Nottingham Youth Orchestra
November 24 2019
Albert Hall, Nottingham
Review: William Ruff
Nottingham young musicians shine in music of geographical and emotional extremes
You needed a large suitcase if you wanted to accompany the NYO on their travels on Sunday night from Finland to Spain and then to Mexico. And you would have had to pack your snow gear as well as your shorts and sombrero.
The years have shown that the young players of the NYO are nothing if not adaptable, just as good at northern gloom as they are at southern sunshine. And the First Symphony of Finnish composer Jean Sibelius certainly begins in chilly darkness. Over a quiet timpani roll, a solo clarinet broods. In these opening seconds of the concert you could sense the audience holding their breath and wondering if the rest of the piece could possibly be as intense in atmosphere. But it was – and that is down to the dynamic conducting of Natalia Luis-Bassa as well as the talent and commitment of the NYO.
Sibelius poses challenges: for a start his orchestral colouring is very distinctive, pushing solo skills to their limits; and then there’s the fact that he scatters pieces of the musical puzzle (often of hugely varying shapes, sizes and colours) and demands that his orchestras piece them together seamlessly so that the final picture emerges as if organically, as if no other solution were possible. This means very careful rehearsal to ensure not only that individual ideas are beautifully played but that one melts into another with no joins showing, no matter how wide the mood swings, how sharp the switch from fierce to tender.
The result of the tightly disciplined performance achieved on Sunday was that the music was allowed to breathe, with pacing that always seemed just right for the mood. Amongst the highlights: the thrilling end to the first movement (including the cascading violins and growling basses); characterful wind solos in the song-like slow movement; the ultra-fast changes of direction in the buoyant Scherzo and its riskily fast ending; the glorious big tune in the Finale and the excitement generated by pushing dynamics to extremes.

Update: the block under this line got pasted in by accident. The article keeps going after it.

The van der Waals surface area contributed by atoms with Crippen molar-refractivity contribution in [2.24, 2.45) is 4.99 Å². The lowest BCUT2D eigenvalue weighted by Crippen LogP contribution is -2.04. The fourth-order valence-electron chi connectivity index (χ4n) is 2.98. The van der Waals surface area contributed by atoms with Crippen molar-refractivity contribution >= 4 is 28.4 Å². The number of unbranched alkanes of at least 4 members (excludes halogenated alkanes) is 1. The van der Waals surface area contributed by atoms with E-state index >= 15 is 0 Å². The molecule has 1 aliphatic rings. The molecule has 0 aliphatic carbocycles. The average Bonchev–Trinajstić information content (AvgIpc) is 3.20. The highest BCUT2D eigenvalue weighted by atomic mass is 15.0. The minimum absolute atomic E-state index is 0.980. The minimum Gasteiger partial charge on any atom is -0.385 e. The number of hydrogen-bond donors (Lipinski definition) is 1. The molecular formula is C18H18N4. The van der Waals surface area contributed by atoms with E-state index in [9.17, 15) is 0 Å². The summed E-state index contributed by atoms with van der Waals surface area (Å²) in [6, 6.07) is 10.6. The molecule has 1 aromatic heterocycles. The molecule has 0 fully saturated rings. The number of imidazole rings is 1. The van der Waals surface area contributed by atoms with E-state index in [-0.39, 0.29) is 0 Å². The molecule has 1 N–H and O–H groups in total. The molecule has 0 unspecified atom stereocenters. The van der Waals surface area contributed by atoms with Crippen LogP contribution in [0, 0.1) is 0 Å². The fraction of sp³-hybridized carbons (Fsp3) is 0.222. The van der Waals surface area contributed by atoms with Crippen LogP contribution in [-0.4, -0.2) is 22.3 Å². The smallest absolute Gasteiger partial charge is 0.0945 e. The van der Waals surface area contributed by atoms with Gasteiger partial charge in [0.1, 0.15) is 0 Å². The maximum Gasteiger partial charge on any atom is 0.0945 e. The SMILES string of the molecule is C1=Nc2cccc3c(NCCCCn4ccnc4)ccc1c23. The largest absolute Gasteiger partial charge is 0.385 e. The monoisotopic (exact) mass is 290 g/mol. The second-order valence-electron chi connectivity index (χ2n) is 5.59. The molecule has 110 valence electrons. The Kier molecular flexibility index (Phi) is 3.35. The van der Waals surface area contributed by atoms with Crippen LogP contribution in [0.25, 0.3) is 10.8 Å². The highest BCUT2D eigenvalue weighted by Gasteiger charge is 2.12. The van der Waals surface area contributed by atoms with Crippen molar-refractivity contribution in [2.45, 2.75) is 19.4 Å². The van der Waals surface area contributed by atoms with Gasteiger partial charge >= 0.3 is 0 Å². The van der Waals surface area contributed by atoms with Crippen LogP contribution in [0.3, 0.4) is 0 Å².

And then it was time to don sunglasses for the concert’s second half. Music from Bizet’s Carmen came first: lots of the famous orchestral numbers fizzed and sparkled and again there was some lovely solo playing, especially the flute in the Intermezzo. The NYO was joined by mezzo Stephanie Maitland in three of Carmen’s arias. She has a wonderfully rich voice (with some stunning chest notes) capable of reaching deep inside the character, uniting her dangerous and seductive sides.
And finally the NYO flew us to Mexico with José Pablo Moncayo’s Huapango, an uninhibited orchestral extravaganza, full of vibrant, toe-tapping Latin American rhythms, lots of exotic percussion instruments…and clearly huge fun to play. At the end Natalia Luis-Bassa applauded the orchestra and they applauded her. Clearly they were made for each other.
Nottingham Youth Orchestra
Natalia Luis-Bassa, conductor
Stephanie Maitland, mezzo-soprano